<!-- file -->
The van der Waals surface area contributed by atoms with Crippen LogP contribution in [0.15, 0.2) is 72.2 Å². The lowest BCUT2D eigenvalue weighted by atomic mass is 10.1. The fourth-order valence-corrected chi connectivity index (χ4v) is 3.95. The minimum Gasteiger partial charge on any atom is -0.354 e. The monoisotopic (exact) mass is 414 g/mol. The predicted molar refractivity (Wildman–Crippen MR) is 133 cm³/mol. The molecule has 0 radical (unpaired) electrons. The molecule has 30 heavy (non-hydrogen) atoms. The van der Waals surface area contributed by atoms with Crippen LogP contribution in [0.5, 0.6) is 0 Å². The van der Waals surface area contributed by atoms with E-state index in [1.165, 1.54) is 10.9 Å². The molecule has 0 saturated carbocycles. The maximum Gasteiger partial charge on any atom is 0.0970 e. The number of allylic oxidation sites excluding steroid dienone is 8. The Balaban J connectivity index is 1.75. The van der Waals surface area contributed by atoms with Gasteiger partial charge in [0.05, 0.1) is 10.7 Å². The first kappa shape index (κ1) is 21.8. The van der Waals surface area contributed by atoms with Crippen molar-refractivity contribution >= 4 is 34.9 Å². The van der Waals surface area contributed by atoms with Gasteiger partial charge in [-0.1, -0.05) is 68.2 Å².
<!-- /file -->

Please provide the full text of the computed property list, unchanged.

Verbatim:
The van der Waals surface area contributed by atoms with Crippen LogP contribution in [0.15, 0.2) is 72.2 Å². The lowest BCUT2D eigenvalue weighted by atomic mass is 10.1. The fourth-order valence-corrected chi connectivity index (χ4v) is 3.95. The minimum Gasteiger partial charge on any atom is -0.354 e. The monoisotopic (exact) mass is 414 g/mol. The predicted molar refractivity (Wildman–Crippen MR) is 133 cm³/mol. The molecule has 0 radical (unpaired) electrons. The molecule has 30 heavy (non-hydrogen) atoms. The van der Waals surface area contributed by atoms with Crippen LogP contribution in [0.5, 0.6) is 0 Å². The van der Waals surface area contributed by atoms with E-state index in [1.165, 1.54) is 10.9 Å². The molecule has 0 saturated carbocycles. The maximum Gasteiger partial charge on any atom is 0.0970 e. The number of allylic oxidation sites excluding steroid dienone is 8. The Balaban J connectivity index is 1.75. The van der Waals surface area contributed by atoms with Gasteiger partial charge in [0.05, 0.1) is 10.7 Å². The first kappa shape index (κ1) is 21.8. The van der Waals surface area contributed by atoms with Crippen molar-refractivity contribution >= 4 is 34.9 Å². The van der Waals surface area contributed by atoms with Gasteiger partial charge in [-0.1, -0.05) is 68.2 Å².